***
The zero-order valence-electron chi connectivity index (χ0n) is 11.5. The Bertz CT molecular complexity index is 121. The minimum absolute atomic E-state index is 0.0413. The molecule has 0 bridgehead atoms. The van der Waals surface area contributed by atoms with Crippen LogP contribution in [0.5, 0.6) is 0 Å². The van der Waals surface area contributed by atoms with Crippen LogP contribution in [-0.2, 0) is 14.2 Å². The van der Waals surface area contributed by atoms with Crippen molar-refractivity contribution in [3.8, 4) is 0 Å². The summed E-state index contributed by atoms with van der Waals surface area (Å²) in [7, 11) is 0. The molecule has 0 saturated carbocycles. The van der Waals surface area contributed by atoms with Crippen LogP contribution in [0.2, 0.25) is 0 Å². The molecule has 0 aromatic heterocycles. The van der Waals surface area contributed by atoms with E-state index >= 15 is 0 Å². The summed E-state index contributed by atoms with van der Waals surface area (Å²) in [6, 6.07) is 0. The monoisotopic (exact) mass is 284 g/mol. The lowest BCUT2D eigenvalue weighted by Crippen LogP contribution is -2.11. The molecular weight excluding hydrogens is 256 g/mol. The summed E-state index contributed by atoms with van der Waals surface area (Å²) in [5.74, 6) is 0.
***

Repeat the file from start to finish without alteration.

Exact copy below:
The zero-order valence-electron chi connectivity index (χ0n) is 11.5. The Bertz CT molecular complexity index is 121. The minimum absolute atomic E-state index is 0.0413. The molecule has 0 bridgehead atoms. The van der Waals surface area contributed by atoms with Crippen LogP contribution in [0.5, 0.6) is 0 Å². The van der Waals surface area contributed by atoms with Crippen LogP contribution in [-0.2, 0) is 14.2 Å². The van der Waals surface area contributed by atoms with Crippen molar-refractivity contribution in [3.8, 4) is 0 Å². The summed E-state index contributed by atoms with van der Waals surface area (Å²) in [7, 11) is 0. The molecule has 0 saturated carbocycles. The van der Waals surface area contributed by atoms with Crippen LogP contribution in [0.2, 0.25) is 0 Å². The molecule has 0 aromatic heterocycles. The van der Waals surface area contributed by atoms with E-state index >= 15 is 0 Å². The summed E-state index contributed by atoms with van der Waals surface area (Å²) in [6, 6.07) is 0. The monoisotopic (exact) mass is 284 g/mol. The lowest BCUT2D eigenvalue weighted by Crippen LogP contribution is -2.11. The molecular weight excluding hydrogens is 256 g/mol. The summed E-state index contributed by atoms with van der Waals surface area (Å²) in [5.74, 6) is 0.